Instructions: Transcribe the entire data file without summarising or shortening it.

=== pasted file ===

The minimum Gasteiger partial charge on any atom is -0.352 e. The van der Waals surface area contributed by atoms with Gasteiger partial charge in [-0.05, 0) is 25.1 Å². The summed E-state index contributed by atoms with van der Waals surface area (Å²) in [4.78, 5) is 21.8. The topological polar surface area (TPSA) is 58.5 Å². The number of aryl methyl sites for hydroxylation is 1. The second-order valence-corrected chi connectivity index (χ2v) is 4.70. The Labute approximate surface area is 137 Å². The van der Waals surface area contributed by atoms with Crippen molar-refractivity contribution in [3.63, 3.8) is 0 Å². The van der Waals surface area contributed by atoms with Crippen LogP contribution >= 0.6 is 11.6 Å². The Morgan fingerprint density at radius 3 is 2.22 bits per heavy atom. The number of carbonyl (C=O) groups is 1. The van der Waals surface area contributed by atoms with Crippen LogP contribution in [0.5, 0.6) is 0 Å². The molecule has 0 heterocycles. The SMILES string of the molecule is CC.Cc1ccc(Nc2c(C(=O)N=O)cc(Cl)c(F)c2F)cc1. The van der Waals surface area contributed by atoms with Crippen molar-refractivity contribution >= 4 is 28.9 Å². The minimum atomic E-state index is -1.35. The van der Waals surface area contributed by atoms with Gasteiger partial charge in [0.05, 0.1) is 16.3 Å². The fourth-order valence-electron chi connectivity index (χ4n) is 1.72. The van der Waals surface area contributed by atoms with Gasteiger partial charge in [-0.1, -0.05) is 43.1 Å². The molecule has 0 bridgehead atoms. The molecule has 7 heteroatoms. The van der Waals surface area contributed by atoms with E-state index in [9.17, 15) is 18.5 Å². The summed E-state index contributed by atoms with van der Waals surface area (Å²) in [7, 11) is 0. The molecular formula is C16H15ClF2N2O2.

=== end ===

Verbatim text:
The minimum Gasteiger partial charge on any atom is -0.352 e. The van der Waals surface area contributed by atoms with Gasteiger partial charge in [-0.05, 0) is 25.1 Å². The summed E-state index contributed by atoms with van der Waals surface area (Å²) in [4.78, 5) is 21.8. The topological polar surface area (TPSA) is 58.5 Å². The number of aryl methyl sites for hydroxylation is 1. The second-order valence-corrected chi connectivity index (χ2v) is 4.70. The Labute approximate surface area is 137 Å². The van der Waals surface area contributed by atoms with Crippen molar-refractivity contribution in [3.63, 3.8) is 0 Å². The van der Waals surface area contributed by atoms with Crippen LogP contribution >= 0.6 is 11.6 Å². The Morgan fingerprint density at radius 3 is 2.22 bits per heavy atom. The number of carbonyl (C=O) groups is 1. The van der Waals surface area contributed by atoms with Crippen LogP contribution in [0.5, 0.6) is 0 Å². The molecule has 0 heterocycles. The SMILES string of the molecule is CC.Cc1ccc(Nc2c(C(=O)N=O)cc(Cl)c(F)c2F)cc1. The van der Waals surface area contributed by atoms with Crippen molar-refractivity contribution >= 4 is 28.9 Å². The minimum atomic E-state index is -1.35. The van der Waals surface area contributed by atoms with Gasteiger partial charge in [0.05, 0.1) is 16.3 Å². The fourth-order valence-electron chi connectivity index (χ4n) is 1.72. The van der Waals surface area contributed by atoms with Gasteiger partial charge in [-0.1, -0.05) is 43.1 Å². The molecule has 0 bridgehead atoms. The molecule has 7 heteroatoms. The van der Waals surface area contributed by atoms with E-state index in [9.17, 15) is 18.5 Å². The summed E-state index contributed by atoms with van der Waals surface area (Å²) in [7, 11) is 0. The molecular formula is C16H15ClF2N2O2.